Ballot filling up for election season

Feb. 14, 2014 @ 04:05 PM

The filing period for candidates for the next round of elections opened at noon on Monday. While it is still early in the filing period, which wraps up at noon Feb. 28, the indications so far are that there is a lot of interest in running this year.

Even with the foul weather disrupting filing earlier this week, contested races have already emerged. More are likely since two weeks remain for candidates to toss their hats in the ring. 
We encourage voters to pay attention to who is filing and to be as educated as possible about candidates when it comes time to cast ballots. Be aware of what issues the people you will be selecting to represent you are likely to face.
For example, the school board is dealing with some significant challenges that include implementation of the Common Core, the hiring of a new superintendent and the continued effort to raise Durham Public Schools’ lagging test scores. Some of the races for school board seats are contested.
The race for sheriff also is contested, as are some of the local judicial, General Assembly and congressional office races.
Our point today is not whether it’s time for change or whether one political position is better than another – that will be something voters will determine at the polls.
Instead, what we find encouraging and want to spotlight is the interest this election seems to be generating. We hope it generates interest from voters, too, and that turnout will trump apathy.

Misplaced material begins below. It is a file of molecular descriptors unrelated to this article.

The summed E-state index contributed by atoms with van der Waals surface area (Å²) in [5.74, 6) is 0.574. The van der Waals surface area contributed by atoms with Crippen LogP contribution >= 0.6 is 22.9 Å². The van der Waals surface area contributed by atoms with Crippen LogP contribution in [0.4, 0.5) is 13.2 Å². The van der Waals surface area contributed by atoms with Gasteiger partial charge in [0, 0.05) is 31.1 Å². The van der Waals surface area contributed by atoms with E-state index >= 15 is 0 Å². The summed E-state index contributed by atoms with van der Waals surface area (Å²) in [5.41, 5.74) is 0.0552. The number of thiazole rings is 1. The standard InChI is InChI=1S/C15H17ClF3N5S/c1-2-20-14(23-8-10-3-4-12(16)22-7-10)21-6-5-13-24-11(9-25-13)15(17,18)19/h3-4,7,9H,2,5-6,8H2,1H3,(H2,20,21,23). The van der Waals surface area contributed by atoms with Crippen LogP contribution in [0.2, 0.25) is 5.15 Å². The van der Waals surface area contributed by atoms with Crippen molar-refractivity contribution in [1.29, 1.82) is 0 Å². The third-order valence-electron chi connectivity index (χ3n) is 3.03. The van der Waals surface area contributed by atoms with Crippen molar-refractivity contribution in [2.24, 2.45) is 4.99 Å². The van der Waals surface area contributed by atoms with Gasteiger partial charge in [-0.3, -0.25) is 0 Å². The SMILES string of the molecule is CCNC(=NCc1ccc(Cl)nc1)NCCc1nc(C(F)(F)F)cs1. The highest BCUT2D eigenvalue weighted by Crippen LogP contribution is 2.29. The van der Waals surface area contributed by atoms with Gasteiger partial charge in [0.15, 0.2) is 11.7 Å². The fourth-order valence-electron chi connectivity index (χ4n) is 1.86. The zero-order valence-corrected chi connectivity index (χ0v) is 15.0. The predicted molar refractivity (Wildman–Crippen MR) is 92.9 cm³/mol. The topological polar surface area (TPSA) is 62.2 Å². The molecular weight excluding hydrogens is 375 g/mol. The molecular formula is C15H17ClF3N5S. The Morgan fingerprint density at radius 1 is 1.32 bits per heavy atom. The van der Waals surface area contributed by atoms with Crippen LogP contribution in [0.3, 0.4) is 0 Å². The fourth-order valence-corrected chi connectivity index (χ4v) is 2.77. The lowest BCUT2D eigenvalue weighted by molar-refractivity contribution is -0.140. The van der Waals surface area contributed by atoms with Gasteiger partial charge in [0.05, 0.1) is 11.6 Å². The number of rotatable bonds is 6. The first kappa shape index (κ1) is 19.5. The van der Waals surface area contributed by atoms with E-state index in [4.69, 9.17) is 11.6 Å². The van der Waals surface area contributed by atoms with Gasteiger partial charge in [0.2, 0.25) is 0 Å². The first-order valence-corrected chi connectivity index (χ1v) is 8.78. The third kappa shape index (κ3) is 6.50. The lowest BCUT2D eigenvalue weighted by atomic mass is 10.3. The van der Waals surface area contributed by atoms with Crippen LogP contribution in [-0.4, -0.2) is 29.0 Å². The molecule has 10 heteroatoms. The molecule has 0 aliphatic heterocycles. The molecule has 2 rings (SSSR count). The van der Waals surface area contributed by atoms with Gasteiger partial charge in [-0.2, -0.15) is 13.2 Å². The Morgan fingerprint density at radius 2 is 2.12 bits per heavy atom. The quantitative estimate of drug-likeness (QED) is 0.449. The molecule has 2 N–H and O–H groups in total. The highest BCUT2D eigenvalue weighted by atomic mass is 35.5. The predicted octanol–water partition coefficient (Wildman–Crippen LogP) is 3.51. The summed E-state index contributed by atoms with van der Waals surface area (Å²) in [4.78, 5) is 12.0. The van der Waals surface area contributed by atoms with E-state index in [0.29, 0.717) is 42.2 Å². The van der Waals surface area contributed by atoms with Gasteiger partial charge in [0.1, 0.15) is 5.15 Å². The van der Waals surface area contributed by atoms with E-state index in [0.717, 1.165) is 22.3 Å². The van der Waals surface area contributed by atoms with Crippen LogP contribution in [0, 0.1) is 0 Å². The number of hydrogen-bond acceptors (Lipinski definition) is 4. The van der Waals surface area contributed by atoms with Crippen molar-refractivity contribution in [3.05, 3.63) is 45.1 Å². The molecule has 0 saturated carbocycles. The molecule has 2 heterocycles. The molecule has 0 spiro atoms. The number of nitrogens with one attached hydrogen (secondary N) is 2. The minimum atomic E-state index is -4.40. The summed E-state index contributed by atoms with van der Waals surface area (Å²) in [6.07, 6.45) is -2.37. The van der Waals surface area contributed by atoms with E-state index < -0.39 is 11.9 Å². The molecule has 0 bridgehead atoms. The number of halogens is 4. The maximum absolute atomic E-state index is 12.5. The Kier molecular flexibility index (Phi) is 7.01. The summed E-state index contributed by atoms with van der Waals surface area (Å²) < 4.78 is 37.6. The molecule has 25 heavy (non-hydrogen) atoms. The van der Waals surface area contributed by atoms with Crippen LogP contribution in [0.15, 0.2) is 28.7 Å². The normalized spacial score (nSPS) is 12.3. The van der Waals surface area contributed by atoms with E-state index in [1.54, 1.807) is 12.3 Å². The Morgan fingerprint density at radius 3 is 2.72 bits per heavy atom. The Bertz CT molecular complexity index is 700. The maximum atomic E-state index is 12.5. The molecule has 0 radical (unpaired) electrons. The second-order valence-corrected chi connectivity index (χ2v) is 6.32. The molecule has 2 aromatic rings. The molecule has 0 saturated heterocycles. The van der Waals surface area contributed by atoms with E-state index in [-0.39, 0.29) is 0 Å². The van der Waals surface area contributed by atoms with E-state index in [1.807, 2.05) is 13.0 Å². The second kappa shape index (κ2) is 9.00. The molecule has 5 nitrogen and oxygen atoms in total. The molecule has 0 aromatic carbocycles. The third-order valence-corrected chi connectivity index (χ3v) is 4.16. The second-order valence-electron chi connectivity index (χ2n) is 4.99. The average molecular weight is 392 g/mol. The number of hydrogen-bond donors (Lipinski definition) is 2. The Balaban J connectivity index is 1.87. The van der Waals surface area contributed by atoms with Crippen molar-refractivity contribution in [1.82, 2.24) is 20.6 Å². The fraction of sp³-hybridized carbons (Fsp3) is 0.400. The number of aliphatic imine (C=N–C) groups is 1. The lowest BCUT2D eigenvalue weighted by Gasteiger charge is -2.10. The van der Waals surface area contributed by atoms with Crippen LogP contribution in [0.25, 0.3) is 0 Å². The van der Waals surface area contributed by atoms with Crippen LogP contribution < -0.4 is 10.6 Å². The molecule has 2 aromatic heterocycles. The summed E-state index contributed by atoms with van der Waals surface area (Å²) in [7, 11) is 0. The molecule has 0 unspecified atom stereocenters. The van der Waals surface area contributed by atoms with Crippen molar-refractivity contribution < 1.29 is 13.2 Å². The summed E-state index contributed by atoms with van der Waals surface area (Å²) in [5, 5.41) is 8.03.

In an era in which discourse is often irresponsible, rude or nonexistent, we applaud candidates who are willing to shoulder the responsibility of public office, and all the attention and confrontation that comes with that. Take, for example, the legislature in Raleigh. Serving in the General Assembly this past session was a particularly ugly task. Sen. Ellie Kinnaird, who had served since 1997, was among those who said she had had enough and could not effectively work in that environment. Instead, she said she thought she would be able to advocate more for causes she believes in outside elected office. We respect her personal choice. However, if people are unwilling to run, nothing will change. The number of people who have filed for elected office so far is an encouraging counterpoint to that reluctance.
The winner come Election Day ultimately will be the voters who will benefit from being able to choose among people with different ideas for how best to lead.